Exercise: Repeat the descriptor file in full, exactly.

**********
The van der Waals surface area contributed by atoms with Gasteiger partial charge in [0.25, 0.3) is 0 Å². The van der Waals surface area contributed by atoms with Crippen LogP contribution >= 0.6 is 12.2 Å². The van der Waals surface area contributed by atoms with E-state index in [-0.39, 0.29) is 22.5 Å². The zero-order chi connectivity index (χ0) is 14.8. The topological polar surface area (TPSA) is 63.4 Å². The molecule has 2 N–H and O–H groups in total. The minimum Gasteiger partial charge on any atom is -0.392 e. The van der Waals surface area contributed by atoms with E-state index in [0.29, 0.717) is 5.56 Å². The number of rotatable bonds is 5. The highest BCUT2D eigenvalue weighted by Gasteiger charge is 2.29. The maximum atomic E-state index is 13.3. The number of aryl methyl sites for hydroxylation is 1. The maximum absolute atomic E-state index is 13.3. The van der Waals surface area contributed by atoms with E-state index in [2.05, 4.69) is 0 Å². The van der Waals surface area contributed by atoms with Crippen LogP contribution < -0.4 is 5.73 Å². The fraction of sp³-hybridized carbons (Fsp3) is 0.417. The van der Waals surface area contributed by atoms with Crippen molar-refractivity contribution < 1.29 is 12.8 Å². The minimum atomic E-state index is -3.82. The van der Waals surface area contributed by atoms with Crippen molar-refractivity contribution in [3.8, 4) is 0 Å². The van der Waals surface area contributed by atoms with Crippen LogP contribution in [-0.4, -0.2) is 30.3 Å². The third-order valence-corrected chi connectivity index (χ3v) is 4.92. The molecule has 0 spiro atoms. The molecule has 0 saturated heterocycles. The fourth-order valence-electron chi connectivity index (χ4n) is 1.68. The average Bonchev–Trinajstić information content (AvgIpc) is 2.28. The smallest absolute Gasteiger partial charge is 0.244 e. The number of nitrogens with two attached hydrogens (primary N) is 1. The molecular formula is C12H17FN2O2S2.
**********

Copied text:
The van der Waals surface area contributed by atoms with Gasteiger partial charge in [0.25, 0.3) is 0 Å². The van der Waals surface area contributed by atoms with Crippen LogP contribution >= 0.6 is 12.2 Å². The van der Waals surface area contributed by atoms with E-state index in [-0.39, 0.29) is 22.5 Å². The zero-order chi connectivity index (χ0) is 14.8. The topological polar surface area (TPSA) is 63.4 Å². The molecule has 2 N–H and O–H groups in total. The minimum Gasteiger partial charge on any atom is -0.392 e. The van der Waals surface area contributed by atoms with E-state index in [0.29, 0.717) is 5.56 Å². The number of rotatable bonds is 5. The highest BCUT2D eigenvalue weighted by Gasteiger charge is 2.29. The maximum atomic E-state index is 13.3. The number of aryl methyl sites for hydroxylation is 1. The maximum absolute atomic E-state index is 13.3. The van der Waals surface area contributed by atoms with E-state index in [2.05, 4.69) is 0 Å². The van der Waals surface area contributed by atoms with Crippen LogP contribution < -0.4 is 5.73 Å². The fraction of sp³-hybridized carbons (Fsp3) is 0.417. The van der Waals surface area contributed by atoms with Crippen molar-refractivity contribution < 1.29 is 12.8 Å². The minimum atomic E-state index is -3.82. The van der Waals surface area contributed by atoms with Crippen molar-refractivity contribution in [3.8, 4) is 0 Å². The van der Waals surface area contributed by atoms with Crippen LogP contribution in [-0.4, -0.2) is 30.3 Å². The third-order valence-corrected chi connectivity index (χ3v) is 4.92. The molecule has 0 spiro atoms. The molecule has 0 saturated heterocycles. The fourth-order valence-electron chi connectivity index (χ4n) is 1.68. The average Bonchev–Trinajstić information content (AvgIpc) is 2.28. The smallest absolute Gasteiger partial charge is 0.244 e. The number of nitrogens with two attached hydrogens (primary N) is 1. The molecular formula is C12H17FN2O2S2.